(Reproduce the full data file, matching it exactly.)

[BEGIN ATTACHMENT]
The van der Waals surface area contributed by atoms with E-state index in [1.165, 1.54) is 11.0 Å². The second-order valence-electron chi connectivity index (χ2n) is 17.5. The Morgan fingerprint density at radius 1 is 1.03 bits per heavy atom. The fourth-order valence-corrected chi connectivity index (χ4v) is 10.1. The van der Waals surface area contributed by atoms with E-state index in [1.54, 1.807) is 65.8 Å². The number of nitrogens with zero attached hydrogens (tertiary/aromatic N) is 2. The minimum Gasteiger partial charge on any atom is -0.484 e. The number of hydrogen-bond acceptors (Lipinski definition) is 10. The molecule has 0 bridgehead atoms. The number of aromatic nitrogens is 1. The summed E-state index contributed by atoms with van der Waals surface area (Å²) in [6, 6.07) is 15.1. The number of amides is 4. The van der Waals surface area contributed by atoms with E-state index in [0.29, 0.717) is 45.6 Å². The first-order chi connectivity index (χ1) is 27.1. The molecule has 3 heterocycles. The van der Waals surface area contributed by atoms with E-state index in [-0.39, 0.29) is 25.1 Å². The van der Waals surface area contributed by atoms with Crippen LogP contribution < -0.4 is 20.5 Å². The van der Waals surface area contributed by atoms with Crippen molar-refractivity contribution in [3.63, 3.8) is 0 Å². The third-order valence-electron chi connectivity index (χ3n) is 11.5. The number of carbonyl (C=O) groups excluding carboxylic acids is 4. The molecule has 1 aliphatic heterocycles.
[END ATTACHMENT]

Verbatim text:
The van der Waals surface area contributed by atoms with E-state index in [1.165, 1.54) is 11.0 Å². The second-order valence-electron chi connectivity index (χ2n) is 17.5. The Morgan fingerprint density at radius 1 is 1.03 bits per heavy atom. The fourth-order valence-corrected chi connectivity index (χ4v) is 10.1. The van der Waals surface area contributed by atoms with E-state index in [1.54, 1.807) is 65.8 Å². The number of nitrogens with zero attached hydrogens (tertiary/aromatic N) is 2. The minimum Gasteiger partial charge on any atom is -0.484 e. The number of hydrogen-bond acceptors (Lipinski definition) is 10. The molecule has 0 bridgehead atoms. The number of aromatic nitrogens is 1. The summed E-state index contributed by atoms with van der Waals surface area (Å²) in [6, 6.07) is 15.1. The number of amides is 4. The van der Waals surface area contributed by atoms with E-state index in [0.29, 0.717) is 45.6 Å². The first-order chi connectivity index (χ1) is 27.1. The molecule has 3 heterocycles. The van der Waals surface area contributed by atoms with E-state index in [-0.39, 0.29) is 25.1 Å². The van der Waals surface area contributed by atoms with Crippen LogP contribution < -0.4 is 20.5 Å². The van der Waals surface area contributed by atoms with Crippen molar-refractivity contribution in [3.63, 3.8) is 0 Å². The third-order valence-electron chi connectivity index (χ3n) is 11.5. The number of carbonyl (C=O) groups excluding carboxylic acids is 4. The molecule has 1 aliphatic heterocycles.